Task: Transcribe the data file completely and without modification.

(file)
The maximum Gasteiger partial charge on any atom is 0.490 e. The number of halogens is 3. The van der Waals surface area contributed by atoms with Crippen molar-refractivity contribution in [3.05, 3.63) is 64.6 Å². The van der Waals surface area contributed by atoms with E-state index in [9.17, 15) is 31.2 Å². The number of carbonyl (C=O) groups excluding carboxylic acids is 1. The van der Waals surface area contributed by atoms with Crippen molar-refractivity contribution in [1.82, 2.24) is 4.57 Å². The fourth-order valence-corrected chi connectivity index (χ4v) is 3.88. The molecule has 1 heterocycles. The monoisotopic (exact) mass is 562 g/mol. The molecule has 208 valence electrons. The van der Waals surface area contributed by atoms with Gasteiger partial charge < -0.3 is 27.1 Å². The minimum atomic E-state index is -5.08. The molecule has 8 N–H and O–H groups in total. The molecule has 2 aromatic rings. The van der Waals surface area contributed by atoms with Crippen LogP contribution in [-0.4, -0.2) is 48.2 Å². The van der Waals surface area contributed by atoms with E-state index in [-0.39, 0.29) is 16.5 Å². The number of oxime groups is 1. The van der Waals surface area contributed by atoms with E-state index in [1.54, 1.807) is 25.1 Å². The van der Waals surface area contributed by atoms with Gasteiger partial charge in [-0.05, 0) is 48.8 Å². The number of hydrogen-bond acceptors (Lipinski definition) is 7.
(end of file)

The maximum Gasteiger partial charge on any atom is 0.490 e. The number of halogens is 3. The van der Waals surface area contributed by atoms with Crippen molar-refractivity contribution in [3.05, 3.63) is 64.6 Å². The van der Waals surface area contributed by atoms with E-state index in [9.17, 15) is 31.2 Å². The number of carbonyl (C=O) groups excluding carboxylic acids is 1. The van der Waals surface area contributed by atoms with Crippen molar-refractivity contribution in [1.82, 2.24) is 4.57 Å². The fourth-order valence-corrected chi connectivity index (χ4v) is 3.88. The molecule has 1 heterocycles. The monoisotopic (exact) mass is 562 g/mol. The molecule has 208 valence electrons. The van der Waals surface area contributed by atoms with Gasteiger partial charge < -0.3 is 27.1 Å². The minimum atomic E-state index is -5.08. The molecule has 8 N–H and O–H groups in total. The molecule has 2 aromatic rings. The van der Waals surface area contributed by atoms with Crippen LogP contribution in [-0.4, -0.2) is 48.2 Å². The van der Waals surface area contributed by atoms with E-state index in [-0.39, 0.29) is 16.5 Å². The number of oxime groups is 1. The van der Waals surface area contributed by atoms with E-state index in [1.54, 1.807) is 25.1 Å². The van der Waals surface area contributed by atoms with Gasteiger partial charge in [-0.05, 0) is 48.8 Å². The number of hydrogen-bond acceptors (Lipinski definition) is 7.